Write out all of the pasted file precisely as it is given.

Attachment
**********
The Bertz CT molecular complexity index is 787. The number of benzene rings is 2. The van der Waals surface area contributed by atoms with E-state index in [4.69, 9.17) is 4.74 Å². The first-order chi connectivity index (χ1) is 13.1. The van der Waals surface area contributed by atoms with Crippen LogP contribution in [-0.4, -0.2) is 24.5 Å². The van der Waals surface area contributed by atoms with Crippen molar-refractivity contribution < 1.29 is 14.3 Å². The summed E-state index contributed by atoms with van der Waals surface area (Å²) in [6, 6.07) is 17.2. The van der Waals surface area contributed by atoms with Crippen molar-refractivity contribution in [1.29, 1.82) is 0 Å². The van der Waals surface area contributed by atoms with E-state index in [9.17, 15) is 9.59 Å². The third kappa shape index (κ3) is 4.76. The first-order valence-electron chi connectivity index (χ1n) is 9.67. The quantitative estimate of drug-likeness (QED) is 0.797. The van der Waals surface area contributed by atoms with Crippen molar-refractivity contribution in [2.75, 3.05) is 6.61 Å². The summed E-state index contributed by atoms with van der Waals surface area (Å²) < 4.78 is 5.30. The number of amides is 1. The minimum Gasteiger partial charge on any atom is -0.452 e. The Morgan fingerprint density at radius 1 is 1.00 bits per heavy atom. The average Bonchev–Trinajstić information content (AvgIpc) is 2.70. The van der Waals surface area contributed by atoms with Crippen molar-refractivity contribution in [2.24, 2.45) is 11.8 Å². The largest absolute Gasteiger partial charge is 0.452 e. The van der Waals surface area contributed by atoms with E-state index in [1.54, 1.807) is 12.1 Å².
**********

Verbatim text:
The Bertz CT molecular complexity index is 787. The number of benzene rings is 2. The van der Waals surface area contributed by atoms with E-state index in [4.69, 9.17) is 4.74 Å². The first-order chi connectivity index (χ1) is 13.1. The van der Waals surface area contributed by atoms with Crippen LogP contribution in [-0.4, -0.2) is 24.5 Å². The van der Waals surface area contributed by atoms with Crippen molar-refractivity contribution < 1.29 is 14.3 Å². The summed E-state index contributed by atoms with van der Waals surface area (Å²) in [6, 6.07) is 17.2. The van der Waals surface area contributed by atoms with Crippen molar-refractivity contribution in [1.29, 1.82) is 0 Å². The van der Waals surface area contributed by atoms with E-state index in [9.17, 15) is 9.59 Å². The third kappa shape index (κ3) is 4.76. The first-order valence-electron chi connectivity index (χ1n) is 9.67. The quantitative estimate of drug-likeness (QED) is 0.797. The van der Waals surface area contributed by atoms with Crippen molar-refractivity contribution in [2.75, 3.05) is 6.61 Å². The summed E-state index contributed by atoms with van der Waals surface area (Å²) < 4.78 is 5.30. The number of amides is 1. The minimum Gasteiger partial charge on any atom is -0.452 e. The Morgan fingerprint density at radius 1 is 1.00 bits per heavy atom. The average Bonchev–Trinajstić information content (AvgIpc) is 2.70. The van der Waals surface area contributed by atoms with Crippen molar-refractivity contribution in [2.24, 2.45) is 11.8 Å². The largest absolute Gasteiger partial charge is 0.452 e. The van der Waals surface area contributed by atoms with E-state index in [1.54, 1.807) is 12.1 Å².